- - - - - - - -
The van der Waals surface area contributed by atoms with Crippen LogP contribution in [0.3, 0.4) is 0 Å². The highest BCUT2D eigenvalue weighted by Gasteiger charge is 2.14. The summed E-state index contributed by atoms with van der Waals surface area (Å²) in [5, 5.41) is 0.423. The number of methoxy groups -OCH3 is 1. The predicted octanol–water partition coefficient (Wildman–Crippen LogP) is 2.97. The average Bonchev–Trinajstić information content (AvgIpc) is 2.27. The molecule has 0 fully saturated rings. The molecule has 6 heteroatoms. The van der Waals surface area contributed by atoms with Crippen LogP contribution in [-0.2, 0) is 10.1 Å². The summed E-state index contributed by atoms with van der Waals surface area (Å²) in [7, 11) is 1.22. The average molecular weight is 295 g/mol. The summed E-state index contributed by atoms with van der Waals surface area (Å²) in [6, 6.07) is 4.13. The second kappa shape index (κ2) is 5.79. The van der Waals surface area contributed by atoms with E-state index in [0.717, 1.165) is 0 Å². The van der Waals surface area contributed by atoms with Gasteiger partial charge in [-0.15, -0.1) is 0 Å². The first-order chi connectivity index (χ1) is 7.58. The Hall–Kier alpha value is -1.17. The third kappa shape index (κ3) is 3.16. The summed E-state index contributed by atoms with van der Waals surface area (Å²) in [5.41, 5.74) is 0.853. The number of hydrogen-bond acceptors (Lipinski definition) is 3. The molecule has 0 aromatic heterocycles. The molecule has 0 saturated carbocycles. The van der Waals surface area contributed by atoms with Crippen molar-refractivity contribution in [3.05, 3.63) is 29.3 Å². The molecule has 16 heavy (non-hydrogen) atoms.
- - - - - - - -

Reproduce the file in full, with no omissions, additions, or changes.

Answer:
The van der Waals surface area contributed by atoms with Crippen LogP contribution in [0.3, 0.4) is 0 Å². The highest BCUT2D eigenvalue weighted by Gasteiger charge is 2.14. The summed E-state index contributed by atoms with van der Waals surface area (Å²) in [5, 5.41) is 0.423. The number of methoxy groups -OCH3 is 1. The predicted octanol–water partition coefficient (Wildman–Crippen LogP) is 2.97. The average Bonchev–Trinajstić information content (AvgIpc) is 2.27. The molecule has 0 fully saturated rings. The molecule has 6 heteroatoms. The van der Waals surface area contributed by atoms with Crippen LogP contribution in [-0.2, 0) is 10.1 Å². The summed E-state index contributed by atoms with van der Waals surface area (Å²) in [7, 11) is 1.22. The average molecular weight is 295 g/mol. The summed E-state index contributed by atoms with van der Waals surface area (Å²) in [6, 6.07) is 4.13. The second kappa shape index (κ2) is 5.79. The van der Waals surface area contributed by atoms with E-state index in [0.717, 1.165) is 0 Å². The van der Waals surface area contributed by atoms with Gasteiger partial charge in [-0.15, -0.1) is 0 Å². The first-order chi connectivity index (χ1) is 7.58. The Hall–Kier alpha value is -1.17. The third kappa shape index (κ3) is 3.16. The summed E-state index contributed by atoms with van der Waals surface area (Å²) in [5.41, 5.74) is 0.853. The number of hydrogen-bond acceptors (Lipinski definition) is 3. The molecule has 0 aromatic heterocycles. The molecule has 0 saturated carbocycles. The van der Waals surface area contributed by atoms with Crippen molar-refractivity contribution in [3.05, 3.63) is 29.3 Å². The molecule has 16 heavy (non-hydrogen) atoms.